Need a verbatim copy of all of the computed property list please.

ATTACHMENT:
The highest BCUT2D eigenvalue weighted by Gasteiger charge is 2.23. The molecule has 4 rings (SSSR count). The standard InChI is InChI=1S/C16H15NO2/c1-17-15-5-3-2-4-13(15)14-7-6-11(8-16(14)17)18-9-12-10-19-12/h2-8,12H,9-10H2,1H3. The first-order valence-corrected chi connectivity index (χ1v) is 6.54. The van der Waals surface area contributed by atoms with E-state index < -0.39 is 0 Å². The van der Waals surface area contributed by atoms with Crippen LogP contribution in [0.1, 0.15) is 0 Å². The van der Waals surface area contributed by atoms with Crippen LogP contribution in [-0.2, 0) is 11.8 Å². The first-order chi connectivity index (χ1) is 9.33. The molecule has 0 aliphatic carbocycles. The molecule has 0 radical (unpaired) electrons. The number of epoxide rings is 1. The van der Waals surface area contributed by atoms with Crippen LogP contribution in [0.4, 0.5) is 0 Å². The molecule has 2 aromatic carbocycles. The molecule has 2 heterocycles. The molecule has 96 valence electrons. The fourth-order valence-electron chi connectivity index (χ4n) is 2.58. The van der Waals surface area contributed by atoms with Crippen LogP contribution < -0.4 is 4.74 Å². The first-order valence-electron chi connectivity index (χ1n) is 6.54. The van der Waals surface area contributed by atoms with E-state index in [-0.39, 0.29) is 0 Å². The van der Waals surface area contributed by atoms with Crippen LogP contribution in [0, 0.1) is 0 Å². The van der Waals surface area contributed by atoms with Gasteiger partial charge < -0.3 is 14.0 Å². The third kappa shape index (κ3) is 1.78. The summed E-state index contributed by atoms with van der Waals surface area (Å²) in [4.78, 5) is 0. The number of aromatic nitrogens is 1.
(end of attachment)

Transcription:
The highest BCUT2D eigenvalue weighted by Gasteiger charge is 2.23. The molecule has 4 rings (SSSR count). The standard InChI is InChI=1S/C16H15NO2/c1-17-15-5-3-2-4-13(15)14-7-6-11(8-16(14)17)18-9-12-10-19-12/h2-8,12H,9-10H2,1H3. The first-order valence-corrected chi connectivity index (χ1v) is 6.54. The van der Waals surface area contributed by atoms with E-state index < -0.39 is 0 Å². The van der Waals surface area contributed by atoms with Crippen LogP contribution in [0.1, 0.15) is 0 Å². The van der Waals surface area contributed by atoms with Crippen LogP contribution in [-0.2, 0) is 11.8 Å². The first-order chi connectivity index (χ1) is 9.33. The molecule has 0 aliphatic carbocycles. The molecule has 0 radical (unpaired) electrons. The number of epoxide rings is 1. The van der Waals surface area contributed by atoms with Crippen LogP contribution in [0.4, 0.5) is 0 Å². The molecule has 2 aromatic carbocycles. The molecule has 2 heterocycles. The molecule has 96 valence electrons. The fourth-order valence-electron chi connectivity index (χ4n) is 2.58. The van der Waals surface area contributed by atoms with Crippen LogP contribution < -0.4 is 4.74 Å². The first-order valence-electron chi connectivity index (χ1n) is 6.54. The van der Waals surface area contributed by atoms with E-state index in [-0.39, 0.29) is 0 Å². The van der Waals surface area contributed by atoms with Crippen LogP contribution in [0, 0.1) is 0 Å². The van der Waals surface area contributed by atoms with Gasteiger partial charge < -0.3 is 14.0 Å². The third kappa shape index (κ3) is 1.78. The summed E-state index contributed by atoms with van der Waals surface area (Å²) in [4.78, 5) is 0. The number of aromatic nitrogens is 1.